The Largest Security-Cleared Career Network for Defense and Intelligence Jobs - JOIN NOW

Space

NASA seeking astronaut candidates

by Debbie Gildea
Air Force Personnel, Services and Manpower Public Affairs

12/12/2011 - RANDOLPH AIR FORCE BASE, Texas (AFNS) -- NASA is accepting applications for astronaut candidates via the USAJobs website, through Jan. 12, 2012, Air Force Personnel Center officials announced.

"Applicants who submit an application through the USAJobs site, must also do a separate application for the Air Force nomination board," said Howard Peterson, AFPC special flying programs section. "Submitting an application through USAJobs also requires members have a USAJobs account and a resume on file."

To be eligible, members must be active duty officers or enlisted, be U.S. citizens, and have earned a bachelor's degree or graduated from an accredited institution in engineering, mathematics, biological science, or physical science.

"The quality of academic preparation is critical," Peterson said. "Astronaut candidates are challenged intellectually and physically, so applicants must ensure they are prepared for the challenge."

In addition to the right degree, Peterson said, members must have at least three years after degree completion of progressively responsible, professional experience or a minimum of 1,000 hours as pilot-in-command of a jet aircraft. Advanced degrees are desirable, but experience may be partially substituted.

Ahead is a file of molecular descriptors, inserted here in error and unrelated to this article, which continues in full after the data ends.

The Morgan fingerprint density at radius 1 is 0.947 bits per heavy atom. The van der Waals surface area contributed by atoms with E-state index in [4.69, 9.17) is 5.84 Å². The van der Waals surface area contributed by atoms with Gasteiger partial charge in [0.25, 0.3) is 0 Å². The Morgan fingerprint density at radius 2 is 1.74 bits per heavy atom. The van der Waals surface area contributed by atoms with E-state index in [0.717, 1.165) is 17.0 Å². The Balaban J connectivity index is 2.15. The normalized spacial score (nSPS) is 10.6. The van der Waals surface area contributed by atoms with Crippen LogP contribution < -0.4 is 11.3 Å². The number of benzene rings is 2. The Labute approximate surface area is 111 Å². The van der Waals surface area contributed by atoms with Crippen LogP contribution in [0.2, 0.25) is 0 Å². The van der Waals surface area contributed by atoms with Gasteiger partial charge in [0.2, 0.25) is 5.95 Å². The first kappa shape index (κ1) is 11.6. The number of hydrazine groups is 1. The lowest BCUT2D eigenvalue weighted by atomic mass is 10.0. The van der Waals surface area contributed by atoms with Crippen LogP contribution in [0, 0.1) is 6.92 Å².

Applicants must also have a current flying class II physical (completed on or after Aug. 31, 2011), be between 62 and 75 inches tall, have vision correctable to 20/20 in each eye, hearing within ISO standards and blood pressure of no more than 140/90.

Applicants selected for the candidate positions will enter a two-year training and education program, Peterson said. After the two years, trainees who are selected for the astronaut program will serve a five-year tour with NASA.



NEWSLETTER
Join the GlobalSecurity.org mailing list


One Billion Americans: The Case for Thinking Bigger - by Matthew Yglesias